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The root cause of the failure of customer returns of heated automobile rear view mirrors was investigated.

Theory: Glass fracture theory suggests that the condition of the glass surface is the dominant factor. Theoretically, glass should fail at 1 million pounds per square inch (PSI). In reality the failure stresses are measured in the range from 2500 to 30,000 PSI. These values are much lower than the theoretical strength, and their variation is quite broad. The explanation for this behavior is that the strength is controlled by surface defects.

Description: The mirrors in this study are heated from the backside to remove snow and ice, and they showed a peak in customer returns in the winter months. This is the time the mirror heater is heavily used. Since the mirror is heated from its backside; the front surface is put in tension and causes the failures. The mirrors in question have a convex curvature that is put into the coated glass before it is "scribed and broken" to size. The scribing operation occurs on the front surface (i.e. on the coated surface). The scribing operation is effected by driving a hard carbide wheel on the coated glass surface. The wheel creates a damage perimeter in the shape of the mirror. This damage is driven through the glass thickness to separate the mirror from the glass sheet. The start point of the scribing operation is critical, and if not done properly, the wheel can cause a "crush" point.

Analysis: A failure analysis was performed on samples of these mirrors to determine the cause of failure. Figure #1 is a sample of a failed mirror. It has a horizontal crack in the middle that goes across the entire mirror.


Figure #1: Photograph of a representative cracked mirror. The horizontal crack traverses it just below the "4". The crack is indicated by the arrow.

Failure analysis revealed that these failures resulted from a "crush" that occurred at the scribe "start" point (Figure #2). Because the height of the curved mirror surface is variable, the scribe wheel hits the surface too hard in some instances. The resulting impact from the scribe tool causes the crush.


Figure #2: Photo micrograph of a typical crack initiation point. The crack originated at a crush point seen on the lower right corner. The coated side of the mirror is on the bottom of the photograph (Mag. 30X).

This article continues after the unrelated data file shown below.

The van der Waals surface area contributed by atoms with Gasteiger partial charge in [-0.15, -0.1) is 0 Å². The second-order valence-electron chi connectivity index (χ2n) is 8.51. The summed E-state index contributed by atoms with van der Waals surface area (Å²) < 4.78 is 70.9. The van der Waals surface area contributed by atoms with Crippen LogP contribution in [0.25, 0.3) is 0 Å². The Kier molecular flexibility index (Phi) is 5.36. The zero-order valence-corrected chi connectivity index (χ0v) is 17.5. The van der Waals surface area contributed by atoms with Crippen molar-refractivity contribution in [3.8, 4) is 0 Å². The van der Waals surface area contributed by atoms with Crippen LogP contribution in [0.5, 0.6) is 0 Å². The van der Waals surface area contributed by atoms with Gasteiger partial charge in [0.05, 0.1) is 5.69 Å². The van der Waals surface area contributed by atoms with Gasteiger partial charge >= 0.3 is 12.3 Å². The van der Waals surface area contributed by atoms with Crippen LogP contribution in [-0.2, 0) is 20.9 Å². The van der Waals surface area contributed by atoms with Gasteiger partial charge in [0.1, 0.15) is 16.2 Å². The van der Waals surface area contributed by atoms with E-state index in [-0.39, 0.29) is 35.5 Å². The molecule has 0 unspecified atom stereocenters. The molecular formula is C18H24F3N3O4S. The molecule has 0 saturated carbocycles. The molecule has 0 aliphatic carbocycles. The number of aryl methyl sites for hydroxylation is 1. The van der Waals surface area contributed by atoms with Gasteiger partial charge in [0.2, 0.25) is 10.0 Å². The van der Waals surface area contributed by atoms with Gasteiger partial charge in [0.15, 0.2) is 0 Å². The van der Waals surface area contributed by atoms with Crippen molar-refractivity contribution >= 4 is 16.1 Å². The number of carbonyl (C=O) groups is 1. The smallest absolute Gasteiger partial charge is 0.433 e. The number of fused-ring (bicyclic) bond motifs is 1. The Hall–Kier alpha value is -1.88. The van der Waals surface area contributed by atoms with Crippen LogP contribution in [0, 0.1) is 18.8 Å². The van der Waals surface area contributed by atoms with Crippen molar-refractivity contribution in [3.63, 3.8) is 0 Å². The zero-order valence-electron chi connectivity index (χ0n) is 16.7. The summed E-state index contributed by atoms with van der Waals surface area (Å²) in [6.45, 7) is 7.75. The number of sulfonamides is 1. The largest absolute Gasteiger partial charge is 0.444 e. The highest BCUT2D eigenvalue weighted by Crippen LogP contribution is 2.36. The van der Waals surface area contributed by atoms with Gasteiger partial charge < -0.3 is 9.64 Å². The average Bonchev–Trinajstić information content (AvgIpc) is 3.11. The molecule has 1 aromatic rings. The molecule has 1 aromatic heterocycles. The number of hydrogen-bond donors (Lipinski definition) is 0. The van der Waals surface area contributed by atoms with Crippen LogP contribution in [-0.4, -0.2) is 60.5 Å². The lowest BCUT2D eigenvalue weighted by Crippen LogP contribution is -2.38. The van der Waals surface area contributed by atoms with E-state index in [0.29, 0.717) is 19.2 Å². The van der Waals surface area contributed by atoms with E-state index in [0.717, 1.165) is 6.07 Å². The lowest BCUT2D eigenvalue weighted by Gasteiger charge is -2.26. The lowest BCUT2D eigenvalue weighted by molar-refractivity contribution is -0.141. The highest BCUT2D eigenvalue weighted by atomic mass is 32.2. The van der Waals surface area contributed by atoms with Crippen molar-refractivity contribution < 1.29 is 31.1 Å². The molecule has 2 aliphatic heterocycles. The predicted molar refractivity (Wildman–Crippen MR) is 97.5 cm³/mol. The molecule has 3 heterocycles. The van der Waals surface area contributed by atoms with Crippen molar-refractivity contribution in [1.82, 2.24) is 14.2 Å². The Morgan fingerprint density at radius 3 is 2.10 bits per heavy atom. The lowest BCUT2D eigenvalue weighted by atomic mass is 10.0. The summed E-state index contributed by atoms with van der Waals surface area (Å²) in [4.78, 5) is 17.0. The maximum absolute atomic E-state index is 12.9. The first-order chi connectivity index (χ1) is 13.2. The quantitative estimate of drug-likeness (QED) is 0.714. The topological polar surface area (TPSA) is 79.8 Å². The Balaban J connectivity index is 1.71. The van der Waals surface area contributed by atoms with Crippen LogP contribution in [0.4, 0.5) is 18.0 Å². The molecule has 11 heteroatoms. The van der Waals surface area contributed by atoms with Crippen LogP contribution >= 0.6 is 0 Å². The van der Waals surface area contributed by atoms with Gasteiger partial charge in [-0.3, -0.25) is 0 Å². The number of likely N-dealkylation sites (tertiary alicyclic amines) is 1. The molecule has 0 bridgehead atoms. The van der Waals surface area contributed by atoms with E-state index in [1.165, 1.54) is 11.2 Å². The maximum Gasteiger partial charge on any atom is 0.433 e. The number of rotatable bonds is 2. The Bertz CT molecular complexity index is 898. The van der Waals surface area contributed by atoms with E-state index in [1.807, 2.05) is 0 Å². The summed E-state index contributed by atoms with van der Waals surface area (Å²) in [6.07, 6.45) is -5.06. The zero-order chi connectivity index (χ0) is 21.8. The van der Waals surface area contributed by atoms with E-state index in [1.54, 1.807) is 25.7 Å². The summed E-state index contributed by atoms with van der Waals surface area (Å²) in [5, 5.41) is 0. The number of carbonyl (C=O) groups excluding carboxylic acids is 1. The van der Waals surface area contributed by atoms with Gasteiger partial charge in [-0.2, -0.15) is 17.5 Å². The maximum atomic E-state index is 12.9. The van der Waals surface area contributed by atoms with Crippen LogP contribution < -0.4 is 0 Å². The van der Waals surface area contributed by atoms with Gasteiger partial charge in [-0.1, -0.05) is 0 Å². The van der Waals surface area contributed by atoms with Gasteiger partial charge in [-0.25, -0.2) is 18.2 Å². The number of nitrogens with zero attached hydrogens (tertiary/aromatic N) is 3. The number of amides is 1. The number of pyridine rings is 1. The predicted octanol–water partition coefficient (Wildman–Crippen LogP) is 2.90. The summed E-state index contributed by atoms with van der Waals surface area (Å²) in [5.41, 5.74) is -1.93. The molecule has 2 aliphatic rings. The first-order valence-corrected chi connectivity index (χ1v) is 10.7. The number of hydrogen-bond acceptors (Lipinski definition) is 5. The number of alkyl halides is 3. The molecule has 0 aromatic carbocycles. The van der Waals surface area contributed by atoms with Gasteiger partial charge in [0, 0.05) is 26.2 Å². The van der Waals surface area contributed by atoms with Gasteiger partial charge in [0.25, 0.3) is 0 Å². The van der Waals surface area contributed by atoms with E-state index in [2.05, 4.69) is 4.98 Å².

Figure #3: Photo micrograph some of the Wallner lines on the same crack shown in Figure #1.. The crack travels from right to left The coated side of the mirror is on the bottom of the photograph (Mag. 20X).


Figure #4: Higher magnification photo micrograph of a representative crush found at the failure origin (Mag 200X)


Note: The following photographs are of the edges of newly scribed and broken mirrors. They have not failed. A later failure would be a crack separating the piece in at the point of the scribe start. The crack would go into the photograph and away from the reader. In these photographs the coated surface is at the top of the photograph.


Figure #5:Start point on an a new mirror that shows a crush at the top of the starting point. The starting point is on the top of the "winged" shaped crack in the middle of the picture. The arrow indicates the crush (Mag 30X).


Figure #6:Start point on an a mirror that has no crush at the top of the starting point. The starting point is on the top of the "winged" shaped crack in the middle of the picture (Mag. 30X).

Conclusion: The delayed cracking of these rear view mirrors was caused by thermal tensile stresses generated by the backside heater that acted on a weak spot on these mirrors. The weak spot is a "crush" caused by the scribe wheel when it hit the glass surface to start the scribing process. The crush is a scribe process defect that can be eliminated with adjustment of the process.

Dr. Thomas L. Read, CEO of Read Consulting received his PhD. from Stanford University in 1972. He has over 25 years of manufacturing experience in electronics, metallurgy, factory safety, failure analysis, glass fracture, glass failure and bottle failure. As a member of the electronics industry, Dr. Read has earned process patents and has an extensive background in manufacturing techniques. In parallel, he has spent over twenty five years as a consultant to attorneys and engineers in the areas of failure analysis, metallurgy, glass fracture, glass failure, bottle failure, factory safety, manufacturing problems, intellectual property and patent disputes.

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